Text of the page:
Blackett then presented the evidence for Brexit having a significant impact on UK advertising. First, consumer confidence has slipped since the vote, with the Consumer Confidence Index down from -7 in January to -13 in December. This cloud of consumer uncertainty, rising import costs and lack of control, has changed client behaviour. There is a fixation on quarterly and monthly targets, while marketing budgets are being tightened. If we can’t persuade our clients to invest in the long term and in brand-building, we will not have an industry left. Ongoing uncertainty caused by Brexit is making business and brands nervous. They are not in control.
Turning to export trade, Blackett argued that Brexit poses a threat to the UK’s position as the “gateway to Europe” for advertising and marketing communications. While she agreed we should welcome competition from Europe, Blackett pointed out that the industry’s largest export market is the EU and Brexit negotiations are fostering concerns about barriers to international trade. 61% of advertising’s exports are to Europe, and while new high growth markets can be found, they will take too long to develop and will need to make up for a lot of tariff free trade. This makes it a financial imperative to somehow make Brexit work—but we don’t have any control over it.
Next, Blackett put forward the mantra “Better in than out,” as it allows you to have a voice in shaping the future. She made the point that we will soon lose our seat at the table and will be unable to influence the regulations that we will still be governed by, and we’ll need to look to the industry’s European associations to safeguard our interests.
Finally, Blackett reinforced that the success of British advertising is built on its talent—including talent from the EU. Brexit brings uncertainty around immigration: we no longer look like a welcoming country. Talented people will go elsewhere and our industry might regress to outdated and out of touch ways.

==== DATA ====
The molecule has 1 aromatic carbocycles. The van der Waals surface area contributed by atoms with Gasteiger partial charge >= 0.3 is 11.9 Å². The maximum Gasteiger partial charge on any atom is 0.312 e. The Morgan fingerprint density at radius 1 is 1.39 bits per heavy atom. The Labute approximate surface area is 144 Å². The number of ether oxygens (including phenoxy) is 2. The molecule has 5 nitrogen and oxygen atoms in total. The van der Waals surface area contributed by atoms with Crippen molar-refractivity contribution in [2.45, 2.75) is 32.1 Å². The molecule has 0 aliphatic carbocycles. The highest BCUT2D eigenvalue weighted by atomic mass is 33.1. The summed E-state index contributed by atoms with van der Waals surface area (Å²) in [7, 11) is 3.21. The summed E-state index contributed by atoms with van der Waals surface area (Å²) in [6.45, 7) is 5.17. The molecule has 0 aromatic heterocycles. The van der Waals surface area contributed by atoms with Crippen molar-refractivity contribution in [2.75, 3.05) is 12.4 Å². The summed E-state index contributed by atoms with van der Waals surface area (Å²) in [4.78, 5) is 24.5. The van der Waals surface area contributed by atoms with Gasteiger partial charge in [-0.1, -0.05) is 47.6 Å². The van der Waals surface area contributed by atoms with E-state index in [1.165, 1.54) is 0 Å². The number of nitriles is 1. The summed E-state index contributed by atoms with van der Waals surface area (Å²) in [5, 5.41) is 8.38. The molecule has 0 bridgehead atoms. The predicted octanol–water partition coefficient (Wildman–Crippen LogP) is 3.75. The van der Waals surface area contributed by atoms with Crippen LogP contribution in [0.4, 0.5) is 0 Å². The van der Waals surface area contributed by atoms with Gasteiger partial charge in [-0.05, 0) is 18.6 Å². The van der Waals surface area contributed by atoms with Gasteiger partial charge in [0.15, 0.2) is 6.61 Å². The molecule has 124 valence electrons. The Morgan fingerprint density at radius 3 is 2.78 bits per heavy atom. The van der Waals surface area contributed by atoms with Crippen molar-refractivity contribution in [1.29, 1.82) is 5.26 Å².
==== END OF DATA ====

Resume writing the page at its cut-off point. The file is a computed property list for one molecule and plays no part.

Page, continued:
In conclusion, Blackett stated that to make Brexit a success we must recognise that it is the biggest challenge UK advertising has ever faced. None of the many other big challenges facing the industry are bigger than Brexit because they are within our control and being acted on. By contrast, Brexit is not within our control and brings with it huge threats to the free flow of talent that underpins our industry; new, complex and expensive regulations that will reduce effectiveness; a threat to consumer confidence, and therefore to marketing budgets, and therefore to the very survival of some brands and agencies; a threat to the diversity of people, thoughts and attitudes, without which our industry will become increasingly irrelevant. And all this is being done to us. We don’t have a say in it. It is outside our control.
Seconding the opposition, John Billett, Chairman, ID Comms, stated that the challenges from Brexit are of limited significance in comparison with many other major threats, of which he would highlight three.
The first is the breakdown in advertising effectiveness. Billett said that the massive fragmentation of audiences across the exploding number and variety of conduits is compounded by imprecise and unacceptably poor measurements. He quoted Mark Ritson: “Digital metrics are a mess of confusion and obfuscation but it’s clear most marketers have bought into this opaque and over-complicated world.” Citing Facebook’s claim to reach 800,000 more UK 15-24 year olds than actually live in the UK, Billett argued that overcharging advertisers for non-existent audiences is rampant, unravelling the mess is costly, and marketers are investing massively in digital with no adequate insight into what is going on. This is much more of a challenge than Brexit, he declared.